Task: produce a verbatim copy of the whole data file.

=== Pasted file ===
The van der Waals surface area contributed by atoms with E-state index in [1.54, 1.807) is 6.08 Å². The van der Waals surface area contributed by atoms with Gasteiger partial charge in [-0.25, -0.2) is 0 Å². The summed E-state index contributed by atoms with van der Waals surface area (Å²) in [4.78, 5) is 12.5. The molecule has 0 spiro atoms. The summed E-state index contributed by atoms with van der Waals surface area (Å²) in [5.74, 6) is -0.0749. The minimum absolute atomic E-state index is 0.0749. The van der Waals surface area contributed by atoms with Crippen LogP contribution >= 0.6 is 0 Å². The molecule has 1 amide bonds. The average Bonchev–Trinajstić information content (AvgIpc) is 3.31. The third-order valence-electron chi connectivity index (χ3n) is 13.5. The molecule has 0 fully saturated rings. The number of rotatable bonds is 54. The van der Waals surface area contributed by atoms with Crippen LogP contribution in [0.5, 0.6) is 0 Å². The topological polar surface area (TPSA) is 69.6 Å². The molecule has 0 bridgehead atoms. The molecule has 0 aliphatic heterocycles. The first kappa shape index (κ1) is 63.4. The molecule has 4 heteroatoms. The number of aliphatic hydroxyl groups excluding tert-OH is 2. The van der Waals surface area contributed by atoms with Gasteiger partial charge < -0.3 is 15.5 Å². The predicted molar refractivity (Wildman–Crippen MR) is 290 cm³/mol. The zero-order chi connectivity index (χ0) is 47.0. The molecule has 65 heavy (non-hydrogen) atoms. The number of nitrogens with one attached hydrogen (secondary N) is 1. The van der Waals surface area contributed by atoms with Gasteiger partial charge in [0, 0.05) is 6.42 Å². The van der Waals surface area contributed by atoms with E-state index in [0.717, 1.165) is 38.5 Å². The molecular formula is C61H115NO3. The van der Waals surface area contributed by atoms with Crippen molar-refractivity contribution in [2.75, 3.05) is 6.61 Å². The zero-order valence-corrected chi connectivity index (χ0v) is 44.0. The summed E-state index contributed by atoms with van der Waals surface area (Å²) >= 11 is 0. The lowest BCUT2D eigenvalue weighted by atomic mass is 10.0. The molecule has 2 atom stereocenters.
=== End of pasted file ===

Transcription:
The van der Waals surface area contributed by atoms with E-state index in [1.54, 1.807) is 6.08 Å². The van der Waals surface area contributed by atoms with Gasteiger partial charge in [-0.25, -0.2) is 0 Å². The summed E-state index contributed by atoms with van der Waals surface area (Å²) in [4.78, 5) is 12.5. The molecule has 0 spiro atoms. The summed E-state index contributed by atoms with van der Waals surface area (Å²) in [5.74, 6) is -0.0749. The minimum absolute atomic E-state index is 0.0749. The van der Waals surface area contributed by atoms with Crippen LogP contribution >= 0.6 is 0 Å². The molecule has 1 amide bonds. The average Bonchev–Trinajstić information content (AvgIpc) is 3.31. The third-order valence-electron chi connectivity index (χ3n) is 13.5. The molecule has 0 fully saturated rings. The number of rotatable bonds is 54. The van der Waals surface area contributed by atoms with Crippen LogP contribution in [0.5, 0.6) is 0 Å². The topological polar surface area (TPSA) is 69.6 Å². The molecule has 0 bridgehead atoms. The molecule has 0 aliphatic heterocycles. The first kappa shape index (κ1) is 63.4. The molecule has 4 heteroatoms. The number of aliphatic hydroxyl groups excluding tert-OH is 2. The van der Waals surface area contributed by atoms with Gasteiger partial charge < -0.3 is 15.5 Å². The predicted molar refractivity (Wildman–Crippen MR) is 290 cm³/mol. The zero-order chi connectivity index (χ0) is 47.0. The molecule has 65 heavy (non-hydrogen) atoms. The number of nitrogens with one attached hydrogen (secondary N) is 1. The van der Waals surface area contributed by atoms with Gasteiger partial charge in [0, 0.05) is 6.42 Å². The van der Waals surface area contributed by atoms with E-state index in [0.717, 1.165) is 38.5 Å². The molecular formula is C61H115NO3. The van der Waals surface area contributed by atoms with Crippen molar-refractivity contribution in [2.75, 3.05) is 6.61 Å². The zero-order valence-corrected chi connectivity index (χ0v) is 44.0. The summed E-state index contributed by atoms with van der Waals surface area (Å²) >= 11 is 0. The lowest BCUT2D eigenvalue weighted by atomic mass is 10.0. The molecule has 2 atom stereocenters.